Interesting note, on the VHS, they make the mistake in the closed captioning to attribute the line ‘He is not one of us’ sung by a woman at the very end to Kiara, and that confused me for years. There’s no way Kiara would be singing any of this song, let alone specifically saying that to Kovu. This is proven as such both before the song starts and after the song is over when she pleads with Simba to listen to what Kovu has to say, but he refuses.
One of the reasons this song hits so well isn’t just because it has great lyrics and instrumentals, but because you really feel bad for poor Kovu. He is a changed lion, but now he’s being shunned by both the Outsiders and the Pride Landers. In the time frame of just a few hours, he lost his original pride, his new pride, his brother, his girlfriend, his family and his home. It really stings when he finally ducks his head and walks off.
‘One of Us’ is a very powerful song, and I absolutely adore it. I listen to it fairly often on Spotify, and it’s my favorite song on the soundtrack. It has a soft opening but slowly builds up as Kovu gets increasingly upset and runs away from the Pride Lands. That final closeup shot of Simba’s face right as it quickly zooms way back to Kovu and the music swells is just awesome. When Kovu looks back one last time and finally starts slowly walking away, the song slows back down and becomes somber because now Kovu has accepted his banishment and both Kovu and Kiara are mourning the losses of each other. It’s very well-executed.
Love Will Find a Way
Finally, this being a movie largely about the romantic development between Kovu and Kiara, being an off-shoot of Romeo and Juliet, you obviously have to have a strong love song between the two leads. ‘Love Will Find A Way’ is obviously meant to fill the role of ‘Can You Feel the Love Tonight?’ They’re even set up kinda similarly with it being a duet (which is common for love songs, anyway, but still) and the guy briefly singing about how he is/was afraid, which made him do something that was hurting their significant other. But, again, the two songs serve different purposes.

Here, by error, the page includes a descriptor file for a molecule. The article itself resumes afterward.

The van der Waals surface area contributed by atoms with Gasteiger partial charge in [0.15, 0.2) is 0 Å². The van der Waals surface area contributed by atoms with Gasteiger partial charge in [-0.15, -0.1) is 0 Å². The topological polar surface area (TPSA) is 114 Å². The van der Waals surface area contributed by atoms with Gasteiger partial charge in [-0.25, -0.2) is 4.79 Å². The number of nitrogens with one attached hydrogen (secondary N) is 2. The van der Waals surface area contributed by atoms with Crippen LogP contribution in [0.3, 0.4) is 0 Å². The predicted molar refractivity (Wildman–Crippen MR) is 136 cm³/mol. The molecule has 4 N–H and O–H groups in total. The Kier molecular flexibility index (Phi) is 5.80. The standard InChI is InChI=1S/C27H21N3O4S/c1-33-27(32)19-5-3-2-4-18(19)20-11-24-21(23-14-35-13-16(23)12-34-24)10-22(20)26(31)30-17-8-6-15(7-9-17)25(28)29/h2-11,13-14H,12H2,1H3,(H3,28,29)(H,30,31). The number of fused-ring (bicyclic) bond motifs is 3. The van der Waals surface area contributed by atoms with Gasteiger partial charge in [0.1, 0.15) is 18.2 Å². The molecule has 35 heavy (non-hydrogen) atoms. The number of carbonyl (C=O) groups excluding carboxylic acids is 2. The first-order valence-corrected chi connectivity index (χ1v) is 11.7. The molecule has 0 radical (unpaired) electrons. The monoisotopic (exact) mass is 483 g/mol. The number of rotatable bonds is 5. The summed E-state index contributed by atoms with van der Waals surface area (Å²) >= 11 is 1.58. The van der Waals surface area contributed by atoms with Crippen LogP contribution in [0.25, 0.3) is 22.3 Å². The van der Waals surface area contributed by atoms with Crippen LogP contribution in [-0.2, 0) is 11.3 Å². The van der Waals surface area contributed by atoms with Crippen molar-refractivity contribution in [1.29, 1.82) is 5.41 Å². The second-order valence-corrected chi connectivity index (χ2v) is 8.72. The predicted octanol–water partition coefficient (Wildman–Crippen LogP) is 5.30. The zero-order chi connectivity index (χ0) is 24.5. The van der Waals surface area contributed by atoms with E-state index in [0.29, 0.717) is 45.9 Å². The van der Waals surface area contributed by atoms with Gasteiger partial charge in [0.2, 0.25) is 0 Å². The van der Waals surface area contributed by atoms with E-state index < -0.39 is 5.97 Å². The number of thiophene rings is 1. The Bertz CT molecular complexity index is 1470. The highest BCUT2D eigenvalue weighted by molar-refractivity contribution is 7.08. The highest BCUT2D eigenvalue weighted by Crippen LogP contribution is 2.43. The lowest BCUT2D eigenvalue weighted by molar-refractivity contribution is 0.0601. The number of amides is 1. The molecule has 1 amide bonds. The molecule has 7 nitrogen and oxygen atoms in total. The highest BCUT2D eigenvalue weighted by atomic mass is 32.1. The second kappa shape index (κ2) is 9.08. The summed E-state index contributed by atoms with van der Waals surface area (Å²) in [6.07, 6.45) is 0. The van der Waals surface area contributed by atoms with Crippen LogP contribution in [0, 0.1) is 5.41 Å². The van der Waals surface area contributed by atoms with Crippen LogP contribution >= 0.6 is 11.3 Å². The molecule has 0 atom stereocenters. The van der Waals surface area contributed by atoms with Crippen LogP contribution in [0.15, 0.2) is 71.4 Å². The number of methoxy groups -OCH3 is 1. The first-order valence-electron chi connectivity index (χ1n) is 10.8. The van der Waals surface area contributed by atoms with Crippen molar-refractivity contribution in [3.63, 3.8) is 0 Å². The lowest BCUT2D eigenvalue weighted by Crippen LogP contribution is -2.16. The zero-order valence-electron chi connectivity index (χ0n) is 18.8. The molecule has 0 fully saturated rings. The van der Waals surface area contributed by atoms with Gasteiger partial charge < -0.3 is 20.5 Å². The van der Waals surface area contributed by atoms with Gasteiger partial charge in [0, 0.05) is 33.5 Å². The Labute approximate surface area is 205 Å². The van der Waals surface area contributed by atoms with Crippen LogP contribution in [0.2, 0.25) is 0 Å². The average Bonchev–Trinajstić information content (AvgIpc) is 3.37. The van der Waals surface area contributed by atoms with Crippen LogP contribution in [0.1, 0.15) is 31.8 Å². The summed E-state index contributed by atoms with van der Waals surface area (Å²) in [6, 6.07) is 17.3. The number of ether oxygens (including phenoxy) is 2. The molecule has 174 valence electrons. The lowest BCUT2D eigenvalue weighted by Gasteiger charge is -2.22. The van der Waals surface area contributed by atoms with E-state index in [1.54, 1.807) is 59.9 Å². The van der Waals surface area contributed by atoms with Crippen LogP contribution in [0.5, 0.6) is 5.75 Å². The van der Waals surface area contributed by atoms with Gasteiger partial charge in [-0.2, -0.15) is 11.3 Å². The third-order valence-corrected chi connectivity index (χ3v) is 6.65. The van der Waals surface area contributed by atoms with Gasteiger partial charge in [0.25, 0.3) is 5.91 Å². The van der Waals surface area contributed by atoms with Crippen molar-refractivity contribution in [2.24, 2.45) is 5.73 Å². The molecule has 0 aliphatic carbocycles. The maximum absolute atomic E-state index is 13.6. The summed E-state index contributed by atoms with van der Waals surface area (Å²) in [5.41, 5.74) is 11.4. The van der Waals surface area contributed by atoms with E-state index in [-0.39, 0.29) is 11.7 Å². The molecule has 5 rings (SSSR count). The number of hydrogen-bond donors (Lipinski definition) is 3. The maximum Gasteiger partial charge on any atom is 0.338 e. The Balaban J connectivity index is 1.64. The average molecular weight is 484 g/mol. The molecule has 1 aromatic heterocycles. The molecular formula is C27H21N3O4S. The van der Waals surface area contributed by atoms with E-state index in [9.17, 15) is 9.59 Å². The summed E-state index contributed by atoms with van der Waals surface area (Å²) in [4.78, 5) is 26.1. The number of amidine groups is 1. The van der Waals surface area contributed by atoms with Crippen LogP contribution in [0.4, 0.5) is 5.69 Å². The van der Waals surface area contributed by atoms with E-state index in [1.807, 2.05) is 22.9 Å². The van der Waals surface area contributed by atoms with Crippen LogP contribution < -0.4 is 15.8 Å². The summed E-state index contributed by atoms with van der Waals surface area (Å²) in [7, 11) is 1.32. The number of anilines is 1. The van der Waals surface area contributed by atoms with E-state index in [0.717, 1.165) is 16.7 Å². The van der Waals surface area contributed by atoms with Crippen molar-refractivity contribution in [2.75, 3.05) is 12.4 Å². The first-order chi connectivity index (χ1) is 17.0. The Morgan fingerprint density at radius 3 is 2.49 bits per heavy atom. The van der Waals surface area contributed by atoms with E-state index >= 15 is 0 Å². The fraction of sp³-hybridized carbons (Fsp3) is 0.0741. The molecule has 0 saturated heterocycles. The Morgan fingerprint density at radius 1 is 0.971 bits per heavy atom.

In the original movie, ‘Can You Feel the Love Tonight?’ was meant to highlight how Simba and Nala, once best friends in childhood who were disgusted at the idea of becoming married when they grew up, are now developing romantic feelings for each other now that they’ve reunited in adulthood. They first rekindle their friendship by playing around in the water and then the grass, but then Nala licks Simba on the cheek and they both realize how much they mean to each other.
‘Love Will Find A Way’ builds upon a romance that was broken by external forces. Kiara and Kovu both know they love each other at this point – they’ve not only kissed and cuddled each other a few times already, but they’ve also expressed out loud that they love each other. However, Kovu’s banishment and Simba putting firm restrictions on Kiara’s comings and goings put a massive divide between the two of them.
This song has Kiara singing about how she longs for a perfect world with Kovu. They create their own little magical world when they’re together, but their families keep driving them apart. However, she knows love will find a way for her to reunite with Kovu and find happiness.
Kovu’s verse puts a spotlight on how he was afraid to tell her what was going on with Zira, which drove a bit of a wedge between them and somewhat contributed to his banishment, but he was foolish because he now realizes love will always find a way to conquer such things. And, again, a perfect world is brought up in his verse as he sings “There’s a perfect world shining in your eyes.”
When they’re finally singing together, they both express that they wish their respective families would be able to see how much they love each other and understand how they feel. But no matter if they do or not, they now have each other, and they’ll get through anything together. This new beginning is also reflected when Kovu reveals a budding plant under the ash near the end of the song, as Simba had done earlier when talking to Kovu about how things can revive and flourish if you give them a chance.